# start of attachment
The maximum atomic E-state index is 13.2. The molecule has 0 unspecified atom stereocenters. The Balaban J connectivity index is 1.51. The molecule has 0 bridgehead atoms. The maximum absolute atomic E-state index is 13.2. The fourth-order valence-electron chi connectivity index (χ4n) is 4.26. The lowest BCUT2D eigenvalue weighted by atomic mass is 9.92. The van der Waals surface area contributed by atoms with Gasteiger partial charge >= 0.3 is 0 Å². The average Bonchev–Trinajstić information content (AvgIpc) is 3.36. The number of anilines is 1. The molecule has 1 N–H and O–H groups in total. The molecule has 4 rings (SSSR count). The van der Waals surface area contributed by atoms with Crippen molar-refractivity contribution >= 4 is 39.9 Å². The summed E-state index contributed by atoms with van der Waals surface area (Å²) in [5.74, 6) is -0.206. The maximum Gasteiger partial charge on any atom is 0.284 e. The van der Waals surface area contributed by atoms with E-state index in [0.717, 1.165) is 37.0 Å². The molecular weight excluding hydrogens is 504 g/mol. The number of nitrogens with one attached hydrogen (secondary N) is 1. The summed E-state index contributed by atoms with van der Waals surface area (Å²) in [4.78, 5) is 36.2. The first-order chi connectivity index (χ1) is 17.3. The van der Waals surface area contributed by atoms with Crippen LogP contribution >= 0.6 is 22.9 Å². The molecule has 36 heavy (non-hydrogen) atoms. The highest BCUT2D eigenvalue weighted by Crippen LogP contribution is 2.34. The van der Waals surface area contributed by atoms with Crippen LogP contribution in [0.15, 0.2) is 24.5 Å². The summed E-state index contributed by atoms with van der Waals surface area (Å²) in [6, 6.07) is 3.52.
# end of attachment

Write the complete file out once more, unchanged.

The maximum atomic E-state index is 13.2. The molecule has 0 unspecified atom stereocenters. The Balaban J connectivity index is 1.51. The molecule has 0 bridgehead atoms. The maximum absolute atomic E-state index is 13.2. The fourth-order valence-electron chi connectivity index (χ4n) is 4.26. The lowest BCUT2D eigenvalue weighted by atomic mass is 9.92. The van der Waals surface area contributed by atoms with Gasteiger partial charge >= 0.3 is 0 Å². The average Bonchev–Trinajstić information content (AvgIpc) is 3.36. The number of anilines is 1. The molecule has 1 N–H and O–H groups in total. The molecule has 4 rings (SSSR count). The van der Waals surface area contributed by atoms with Crippen molar-refractivity contribution >= 4 is 39.9 Å². The summed E-state index contributed by atoms with van der Waals surface area (Å²) in [5.74, 6) is -0.206. The maximum Gasteiger partial charge on any atom is 0.284 e. The van der Waals surface area contributed by atoms with E-state index in [0.717, 1.165) is 37.0 Å². The molecular weight excluding hydrogens is 504 g/mol. The number of nitrogens with one attached hydrogen (secondary N) is 1. The summed E-state index contributed by atoms with van der Waals surface area (Å²) in [4.78, 5) is 36.2. The first-order chi connectivity index (χ1) is 17.3. The van der Waals surface area contributed by atoms with Crippen LogP contribution >= 0.6 is 22.9 Å². The molecule has 36 heavy (non-hydrogen) atoms. The highest BCUT2D eigenvalue weighted by Crippen LogP contribution is 2.34. The van der Waals surface area contributed by atoms with Crippen LogP contribution in [0.15, 0.2) is 24.5 Å². The summed E-state index contributed by atoms with van der Waals surface area (Å²) in [6, 6.07) is 3.52.